War of the Rebellion: Serial 066 Page 0607 Chapter XLVII. CORRESPONDENCE, ETC.-CONFEDERATE.

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The peninsula of Florida, presenting as it does quite one-half of the coast of the Confederate States, affords great opportunities for evading the enemy's blockaders, and bringing in supplies for the Government. Many deserters from the armies of Virginia and Northern Georgia, as well as from the troops of Florida, are collected in the swamps and fastness of Taylor, La Fayette, Levy, and other counties, and have organized, with runaway negroes, bands for the purpose of committing depredations upon the plantations and crops of loyal citizens and running off their slaves. These depredatory bands have even threatened the cities of Tallahassee, Madison, and Marianna.

It is very desirable to complete the railroad connection between Live Oak, in Florida, and Lawton, Ga., thus uniting the Florida system of railroads with that of Georgia. To procure the iron for that purpose it is absolutely necessary that we hold Baldwin, which is at the crossing of the road from Fernandina to Cedar Keys, and the road from Jacksonville to Tallahassee. the enemy now hold that position, which is fortified on all sides. The force of the enemy, as obtained from reliable sources, is about 2,000 at Baldwin and 1,500 at Jacksonville. All the troops that I have been able to concentrate amount to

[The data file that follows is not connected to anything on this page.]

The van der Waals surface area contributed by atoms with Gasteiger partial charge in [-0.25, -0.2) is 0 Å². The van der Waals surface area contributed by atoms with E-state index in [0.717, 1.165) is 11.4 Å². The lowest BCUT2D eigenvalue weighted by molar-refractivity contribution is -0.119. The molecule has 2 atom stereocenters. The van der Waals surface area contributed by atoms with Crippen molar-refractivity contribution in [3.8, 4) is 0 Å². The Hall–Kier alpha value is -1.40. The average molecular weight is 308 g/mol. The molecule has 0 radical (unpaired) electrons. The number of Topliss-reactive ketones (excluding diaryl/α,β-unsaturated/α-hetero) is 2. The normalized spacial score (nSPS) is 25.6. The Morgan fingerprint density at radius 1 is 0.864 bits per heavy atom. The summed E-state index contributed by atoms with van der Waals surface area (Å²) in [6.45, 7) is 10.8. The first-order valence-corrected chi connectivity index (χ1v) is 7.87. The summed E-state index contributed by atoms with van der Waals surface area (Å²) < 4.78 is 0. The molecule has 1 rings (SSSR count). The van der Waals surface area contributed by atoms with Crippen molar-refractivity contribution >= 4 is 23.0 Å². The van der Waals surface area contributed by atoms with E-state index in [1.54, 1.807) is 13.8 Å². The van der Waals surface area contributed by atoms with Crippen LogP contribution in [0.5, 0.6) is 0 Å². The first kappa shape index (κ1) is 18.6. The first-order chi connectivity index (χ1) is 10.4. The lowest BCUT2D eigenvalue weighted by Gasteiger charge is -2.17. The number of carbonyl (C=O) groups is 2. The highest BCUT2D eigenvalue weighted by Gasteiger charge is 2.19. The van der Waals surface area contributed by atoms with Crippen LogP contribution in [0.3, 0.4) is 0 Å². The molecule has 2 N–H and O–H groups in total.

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. These consist of reserves, dismounted cavalry, and artillery acting as infantry, with a few cavalry, and six pieces of artillery. There are other troops of all arms, amounting to about 180 men, under the command of Captain Dickison, in the neighborhood of Gainesville, acting as a corps of observation and for protection. In order to concentrate the force I now have, and which is stationed on the South Fork of the Saint Mary's River, I have been obliged to strip Middle and West Florida of all force, even for their defense against raids of deserters and negroes. I do not deem it prudent to attack the force at Baldwin, with the available mixed command now at my disposal, with all the odds of numbers and position against me. Yet I deem it all important that the enemy should be dislodged from Baldwin. To effect this desirable end, I think that a force of 5,000 men, of whom a considerable portion should be veterans, should be concentrated at or near the Saint Mary's trestle. I specially request that of this force the three regiments that were ordered to accompany me to the south, namely, the Fifth, Forty-seventh, and Sixty-fifth Georgia Regiments (the latter of which was styled in the order the Fifty-fifth Regiment), shall constitute a part. The Fifth and Forty-seventh Georgia Regiments are now at Charleston, S. C. The Sixty-fifth Georgia Regiment is in the Army of Northern Georgia. I also recommend that power be granted to me to extend pardon to deserters, and to organize them into a command, the officers of which shall be appointed by the President. They occupy the same portion of country which was held for so many years by the Seminole Indians, and without a force which cannot be spared from other quarters, they cannot be dislodged. I believe they are repentant and disposed to return to allegiance to their Government. As the policy of severity has been practiced toward them heretofore without success, I recommend this lenient course. I also recommend that the Governor of Florida be called upon to furnish all the militia at his disposal for the defense of the State, and that they be organized under the command of Lieutenant-Colonel McDonald, with appropriate rank, to report to me. With this force, these powers, and the proper disposition, I think the enemy can be driven back to Jacksonville, at least; the